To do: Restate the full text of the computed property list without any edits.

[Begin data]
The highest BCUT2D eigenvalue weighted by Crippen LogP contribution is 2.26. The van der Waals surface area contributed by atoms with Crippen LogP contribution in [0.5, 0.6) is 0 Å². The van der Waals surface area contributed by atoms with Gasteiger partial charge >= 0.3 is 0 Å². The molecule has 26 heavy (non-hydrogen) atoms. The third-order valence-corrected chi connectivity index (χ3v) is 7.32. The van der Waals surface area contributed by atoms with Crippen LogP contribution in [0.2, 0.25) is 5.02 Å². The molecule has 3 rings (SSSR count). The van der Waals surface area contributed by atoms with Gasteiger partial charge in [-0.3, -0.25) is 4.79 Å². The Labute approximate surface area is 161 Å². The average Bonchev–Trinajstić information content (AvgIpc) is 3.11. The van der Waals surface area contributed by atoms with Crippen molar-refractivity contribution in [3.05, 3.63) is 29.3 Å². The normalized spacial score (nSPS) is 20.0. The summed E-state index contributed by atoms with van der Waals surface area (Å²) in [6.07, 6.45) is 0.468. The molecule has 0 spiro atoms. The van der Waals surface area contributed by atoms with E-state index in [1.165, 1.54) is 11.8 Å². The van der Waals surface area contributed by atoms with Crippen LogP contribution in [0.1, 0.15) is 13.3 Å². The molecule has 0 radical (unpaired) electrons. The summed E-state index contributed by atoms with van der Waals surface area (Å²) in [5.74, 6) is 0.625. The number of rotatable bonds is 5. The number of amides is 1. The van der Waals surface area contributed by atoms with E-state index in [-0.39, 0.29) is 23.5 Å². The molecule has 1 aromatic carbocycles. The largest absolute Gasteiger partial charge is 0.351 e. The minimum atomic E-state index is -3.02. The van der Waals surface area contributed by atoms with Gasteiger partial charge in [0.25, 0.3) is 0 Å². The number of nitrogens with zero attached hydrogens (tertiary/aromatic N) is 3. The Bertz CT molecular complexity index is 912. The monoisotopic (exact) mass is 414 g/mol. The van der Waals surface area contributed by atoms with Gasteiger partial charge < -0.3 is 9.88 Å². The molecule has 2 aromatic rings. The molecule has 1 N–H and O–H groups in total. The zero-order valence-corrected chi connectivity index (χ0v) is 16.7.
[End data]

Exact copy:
The highest BCUT2D eigenvalue weighted by Crippen LogP contribution is 2.26. The van der Waals surface area contributed by atoms with Crippen LogP contribution in [0.5, 0.6) is 0 Å². The van der Waals surface area contributed by atoms with Gasteiger partial charge >= 0.3 is 0 Å². The molecule has 26 heavy (non-hydrogen) atoms. The third-order valence-corrected chi connectivity index (χ3v) is 7.32. The van der Waals surface area contributed by atoms with Crippen LogP contribution in [0.2, 0.25) is 5.02 Å². The molecule has 3 rings (SSSR count). The van der Waals surface area contributed by atoms with Gasteiger partial charge in [-0.3, -0.25) is 4.79 Å². The Labute approximate surface area is 161 Å². The average Bonchev–Trinajstić information content (AvgIpc) is 3.11. The van der Waals surface area contributed by atoms with Crippen molar-refractivity contribution in [3.05, 3.63) is 29.3 Å². The normalized spacial score (nSPS) is 20.0. The summed E-state index contributed by atoms with van der Waals surface area (Å²) in [6.07, 6.45) is 0.468. The molecule has 0 spiro atoms. The van der Waals surface area contributed by atoms with E-state index in [1.165, 1.54) is 11.8 Å². The van der Waals surface area contributed by atoms with Crippen LogP contribution in [0.1, 0.15) is 13.3 Å². The molecule has 0 radical (unpaired) electrons. The summed E-state index contributed by atoms with van der Waals surface area (Å²) in [5.74, 6) is 0.625. The number of rotatable bonds is 5. The number of amides is 1. The van der Waals surface area contributed by atoms with E-state index in [-0.39, 0.29) is 23.5 Å². The molecule has 1 aromatic carbocycles. The largest absolute Gasteiger partial charge is 0.351 e. The minimum atomic E-state index is -3.02. The van der Waals surface area contributed by atoms with Gasteiger partial charge in [0.25, 0.3) is 0 Å². The number of nitrogens with zero attached hydrogens (tertiary/aromatic N) is 3. The Bertz CT molecular complexity index is 912. The monoisotopic (exact) mass is 414 g/mol. The van der Waals surface area contributed by atoms with Gasteiger partial charge < -0.3 is 9.88 Å². The molecule has 2 aromatic rings. The molecule has 1 N–H and O–H groups in total. The zero-order valence-corrected chi connectivity index (χ0v) is 16.7.